Many ships have been wrecked over the centuries. Most of their names became nothing more than ciphers in the ocean of history. But the wreck of the Dutch East Indies merchantman Batavia on remote islands off the coast of Australia in 1629 is well known in Australia and Holland. Why? Because over half of the people left on the desolate islands of the Abrolhos group awaiting the return of rescuers, were murdered by a group led by a psychopath. Throw into that the incredible journey of forty-eight people crammed into the Batavia’s longboat, sailing from the wreck site two thousand miles over uncharted waters to the city of Batavia (now Jakarta) to seek help.
How do we know all this? Any book about the Batavia is based on one main account of the events – Pelsaert’s journal. Francisco Pelsaert was an employee of the Dutch East India Company, the Upper Merchant in charge of the fleet of which the Batavia was the flagship. So while Adriaen Jacobsz, the ship’s captain, was in command of the ship he was beholden to Pelsaert. (Who was not a sailor.) After the Batavia was wrecked, Pelsaert started a journal to record events. On his return to the Abrolhos islands to rescue the remaining survivors, he documented the trial of Cornelisz and his band of thugs. To read a brief overview of what happened, click here.
Most historians support the notion that the Batavia’s captain, Adriaen Jacobsz, was in a plot with Under merchant Jeronimus Cornelisz, who became the leader of the murderers, to hijack the Batavia, kill Pelsaert and go pirating. But it seemed strange to me for many, many reasons, not least because there is no record of Jacobsz having been executed. Although the journal is that most precious of items, a contemporary source, it’s important to consider the bias of the writer. Pelsaert had a vested interest in recording events in a way that would put him in a good light. After all, as the man in charge, he had ultimate responsibility. If he could blame the captain for being involved in a mutiny, much of the blame could be turned away from himself.
As I read the journal, my picture of Pelsaert soon became one of a man trying to salvage his own reputation. He and Jacobsz had a history, they despised each other. Reading the early part of the journal, where Pelsaert describes the initial wreck, I raised an eyebrow as Pelsaert used ‘I’, implying he gave orders that would have been given by the captain. The same thing happened during the longboat’s journey as Pelsaert claimed credit for things I felt were beyond his knowledge. Jacobsz deserved the credit and received none. It was also important to remember the man for whom Pelsaert was writing this journal – the formidable Jan Pieterszoon Coen, Governor of the Indies. A harsh and puritanical man, he was unimpressed (to say the least) at the loss of a ship and its cargo. One could expect Pelsaert to be at pains to present his own actions in the best possible light.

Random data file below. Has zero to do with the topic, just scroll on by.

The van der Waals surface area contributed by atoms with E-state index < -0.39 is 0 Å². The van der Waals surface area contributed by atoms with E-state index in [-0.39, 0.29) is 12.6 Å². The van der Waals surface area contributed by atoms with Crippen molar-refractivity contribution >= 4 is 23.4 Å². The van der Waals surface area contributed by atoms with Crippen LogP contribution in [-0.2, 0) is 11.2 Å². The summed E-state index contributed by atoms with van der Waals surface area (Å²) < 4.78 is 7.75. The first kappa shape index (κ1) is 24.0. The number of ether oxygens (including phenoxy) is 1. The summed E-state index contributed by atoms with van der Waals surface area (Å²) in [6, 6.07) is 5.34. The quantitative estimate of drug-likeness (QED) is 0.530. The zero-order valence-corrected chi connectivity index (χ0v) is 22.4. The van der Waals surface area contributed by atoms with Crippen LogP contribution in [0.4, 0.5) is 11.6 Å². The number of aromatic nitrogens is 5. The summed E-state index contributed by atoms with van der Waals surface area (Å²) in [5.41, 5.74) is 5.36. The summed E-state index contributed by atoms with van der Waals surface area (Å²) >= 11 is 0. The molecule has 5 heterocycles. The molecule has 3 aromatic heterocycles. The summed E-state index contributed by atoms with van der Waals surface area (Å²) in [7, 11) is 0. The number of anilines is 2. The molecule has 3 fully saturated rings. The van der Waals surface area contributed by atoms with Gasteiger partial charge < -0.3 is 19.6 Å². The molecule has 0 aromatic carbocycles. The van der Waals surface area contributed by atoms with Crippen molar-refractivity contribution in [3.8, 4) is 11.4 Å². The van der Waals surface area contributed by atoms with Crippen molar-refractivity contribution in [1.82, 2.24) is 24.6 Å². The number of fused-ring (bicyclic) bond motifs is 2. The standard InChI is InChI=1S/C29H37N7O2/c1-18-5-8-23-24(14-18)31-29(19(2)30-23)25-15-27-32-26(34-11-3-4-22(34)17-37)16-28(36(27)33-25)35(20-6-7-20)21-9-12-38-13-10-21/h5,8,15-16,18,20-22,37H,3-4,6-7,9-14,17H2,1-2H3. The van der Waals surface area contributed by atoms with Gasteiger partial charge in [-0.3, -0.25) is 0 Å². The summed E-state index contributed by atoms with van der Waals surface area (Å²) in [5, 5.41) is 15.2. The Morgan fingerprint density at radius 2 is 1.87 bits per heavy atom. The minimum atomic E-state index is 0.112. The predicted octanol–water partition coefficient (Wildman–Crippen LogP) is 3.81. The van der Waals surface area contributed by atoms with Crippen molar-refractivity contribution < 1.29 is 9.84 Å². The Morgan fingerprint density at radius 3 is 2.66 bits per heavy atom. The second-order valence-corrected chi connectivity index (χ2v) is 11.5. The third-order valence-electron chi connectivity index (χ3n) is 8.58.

In contrast, my picture of the captain was of a tough, strong, capable man. A hard drinker, a womaniser sure enough. But a true leader, somebody these hardened seamen would follow. Zwaantie, the young woman who won Jacobsz’s affection, is depicted in the journal as a tart. But again, some of the evidence for that conjecture comes from Cornelisz. I think the mere fact that Jacobsz took Zwaantie with him in the longboat indicates a little more than a casual fling.
The journal reveals Cornelisz as a psychopath, silver-tongued, charismatic and an accomplished liar who would say anything to save himself. The main evidence for the existence of the piracy plot implicating Jacobsz comes from Cornelisz. There is corroborating evidence given by some of the other henchmen, but men said things like “I didn’t know about a plot until after the wreck” or evidence was extracted through torture. I began to wonder if I could build a case that Cornelisz deliberately wove a tale of a plot to seduce his followers. He needed sailors to pull off his plan to capture a rescue ship and he was a merchant. What better way to add validity to his plan than to implicate the popular captain? Pelsaert, of course, jumped at the notion of a plot.
Many books have been written about the Batavia, both non-fiction and fiction. There has even been an opera. Most writers agree with the notion of a mutiny involving the captain. As I said, I don’t. So my book, To Die a Dry Death, doesn’t quite sing along with the chorus. Please do take a look.
Hi Greta, I rather like your hypothesis – having, myself, written a novel that subscribes to the majority viewpoint. I haven’t read ‘To Die a Dry Death’ – maybe I should.